…continued from Part I
Rafael, being a canon of the Great Saint Bernard Hospice and a genuinely good person to boot, took our misplaced reservation in stride.
“Ah yes, there are still two beds in room three-oh-three!” He sounded victorious, like by finding us beds he had conquered the reservation book. “And tomorrow,” he continued, “You move to room three-oh-TWO!”
Writing deliberately on a scrap of paper, Rafael told us when evening and morning prayers would be held, should we like to attend, and when meals were. Finally, asking Ryan’s name, he repeated it, followed by, “That is a GOOD name!” And with this benediction we were sent up to our room.
Richard nailed the description of the Hospice with his opening paragraph about the pass in his book “Seven League Boots”:
The monks at the St. Bernard Monastery are living half-way to Heaven. Their good works should certainly get them the rest of the way. For a thousand years they have dedicated themselves to service of travelers struggling over the Alps…These monks ask nothing in return.
The Hospice building is very old, though kept spotlessly clean by a small army of diligent volunteers. The wide stone steps leading up to our dormitory were well polished with the feet of centuries. An hour later the dinner bell clanged in the stairwell, and we ate a hearty meal of fresh bread, rich beef broth, and pasta with meat sauce.
Our company during dinner was mostly pilgrims following the Via Francigena from Canterbury to Rome. Just over 1,000 people walk the Francigena each year, though most cover the 1,700 km in multiple stages instead of in one 80-day spurt. Back when Richard visited that number was 20,000 per summer.
The next morning we were awakened by rousing orchestral music over the loudspeakers. We went down to breakfast and to our surprise a woman in blonde braids called us to her end of the table in clear English. Laura-Anne was an American ex-pat in Switzerland lending a hand at the Hospice for the week. She was hilarious, and within minutes we were all laughing together over her stories of life at Great Saint Bernard Pass (GSBP).
After breakfast we all spent a couple hours with our heads together trying to figure out ways to help the Hospice keep afloat. The canons are devoted to giving in a world intent on taking–the math doesn’t add up, and their future is a bit precarious.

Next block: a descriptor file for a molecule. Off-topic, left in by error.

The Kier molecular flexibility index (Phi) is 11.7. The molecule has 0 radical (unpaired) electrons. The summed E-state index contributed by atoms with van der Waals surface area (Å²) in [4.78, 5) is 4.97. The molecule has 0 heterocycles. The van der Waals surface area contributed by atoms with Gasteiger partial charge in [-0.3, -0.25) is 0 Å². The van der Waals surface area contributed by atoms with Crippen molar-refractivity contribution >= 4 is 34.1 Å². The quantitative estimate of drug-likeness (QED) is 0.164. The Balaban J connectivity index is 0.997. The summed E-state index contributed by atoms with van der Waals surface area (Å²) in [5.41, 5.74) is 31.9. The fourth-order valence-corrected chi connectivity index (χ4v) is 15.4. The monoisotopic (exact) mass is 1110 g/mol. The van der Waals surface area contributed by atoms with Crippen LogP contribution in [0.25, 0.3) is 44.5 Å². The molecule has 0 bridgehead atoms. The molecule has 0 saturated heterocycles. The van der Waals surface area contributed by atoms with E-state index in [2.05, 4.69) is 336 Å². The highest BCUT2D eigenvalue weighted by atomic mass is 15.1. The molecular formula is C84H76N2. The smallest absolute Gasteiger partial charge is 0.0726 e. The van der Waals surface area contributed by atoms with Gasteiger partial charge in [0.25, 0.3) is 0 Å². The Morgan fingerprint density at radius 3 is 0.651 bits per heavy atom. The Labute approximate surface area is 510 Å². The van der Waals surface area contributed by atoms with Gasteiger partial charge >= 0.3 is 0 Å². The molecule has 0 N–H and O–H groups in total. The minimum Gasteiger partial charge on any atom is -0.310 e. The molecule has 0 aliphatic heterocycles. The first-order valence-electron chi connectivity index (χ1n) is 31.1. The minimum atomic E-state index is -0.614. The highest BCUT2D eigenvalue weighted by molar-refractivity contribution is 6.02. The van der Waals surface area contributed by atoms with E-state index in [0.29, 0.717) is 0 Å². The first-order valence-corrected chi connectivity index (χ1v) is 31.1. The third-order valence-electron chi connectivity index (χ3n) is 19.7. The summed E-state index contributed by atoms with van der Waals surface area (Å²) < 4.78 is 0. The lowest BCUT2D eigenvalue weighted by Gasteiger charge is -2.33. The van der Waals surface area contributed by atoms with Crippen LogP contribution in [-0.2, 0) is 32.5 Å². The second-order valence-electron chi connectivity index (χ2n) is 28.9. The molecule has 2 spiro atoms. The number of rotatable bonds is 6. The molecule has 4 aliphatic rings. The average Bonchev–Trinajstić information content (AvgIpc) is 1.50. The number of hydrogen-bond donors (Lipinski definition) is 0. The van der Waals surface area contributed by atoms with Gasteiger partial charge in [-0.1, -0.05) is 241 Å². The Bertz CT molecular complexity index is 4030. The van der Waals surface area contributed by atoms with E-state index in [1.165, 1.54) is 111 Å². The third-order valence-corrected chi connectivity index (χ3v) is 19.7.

“I can’t believe people don’t know about this place,” Laura-Anne said. “It’s been kept a secret, and that needs to change.”
The primary visitors to the Hospice are pilgrims (average tourists don’t usually make it to the pass) and the cost to stay at the Hospice is so low (CHF 50/day including meals) they almost don’t make their money back. So we brainstormed about social media (you can follow the Hospice on Facebook here), ways of taking reservations, and how best to utilize the volunteers. Only three canons, one oblate and one deacon manage the Hospice, and there’s far too much work for them to accomplish alone.
Today’s situation is a far cry from the way of life when Richard visited. Then the Hospice was home to fifteen monks, and was generously supported by the King and Queen of Italy who “saw to it that the monks lack nothing.”
Hours later, and with a far better understanding of the modern Hospice, Ryan and I stepped outside to find the skies clear. We made our way over to the Italian side of the pass and had a great time recreating one of Richard Halliburton’s best photos–Ryan even volunteered to be the elephant!
We then hiked the steep trail to the top of a nearby peak and gazed out over the endless glaciers and mountains. Hiking opportunities abound at GSBP, and in the winter the pass is a backcountry skier’s and snowshoer’s paradise.
Our final activity at GSBP was a visit to see the famous Saint Bernard dogs and the associated museum. The Hospice was founded around 1050 by Saint Bernard so he could help travelers safely negotiate the treacherous pass. The dogs were bred by the Hospice in the late 1600’s to aid in that mission. Their hindquarters are narrow in comparison to their burly chests and powerful front legs, built for swimming through snow. Back before modern advancements enabled people to traverse the pass safely, the dogs and the monks worked hard in the winter saving thousands of souls from an icy death.
Unfortunately, in a generous gesture but a bad business move, the Hospice in 2004 gave up the rights to the very dogs they created, effectively eliminating a potential source of income for themselves.
The “highlight” of our visit to the kennels and museum was seeing the weird embalmed body of Barry III, a Saint Bernard dog that was on display when Richard visited in 1935. It was gross then, and it’s gross now, with googly eyes and a mangy face. I laughed and laughed when I saw it, unable to believe it was still hanging around.
The next morning we again dined with Laura-Anne and we swapped more ideas and stories over coffee and bread. A few hours later we departed on the morning bus (which we were not late for).
I was sad to leave. After just two nights at the Hospice I found myself oddly invested in the place. The people were wonderful, the history amazing, and the setting unbeatable. The Hospice opened their doors to Richard and his elephant in 1935, and for me and Ryan almost eighty years later, and I’m so happy to have that connection with the past. I’ll certainly be keeping tabs on the Hospice and doing what I can to help, and you can guarantee Ryan and I will return!
Accommodation on the pass consists of the Hospice (monastery) and the Hotel (Auberge):
***Book the Hospice by calling +41 27 787 12 36 (French and Germany always spoken, English available if you hold).
***Book the Hotel here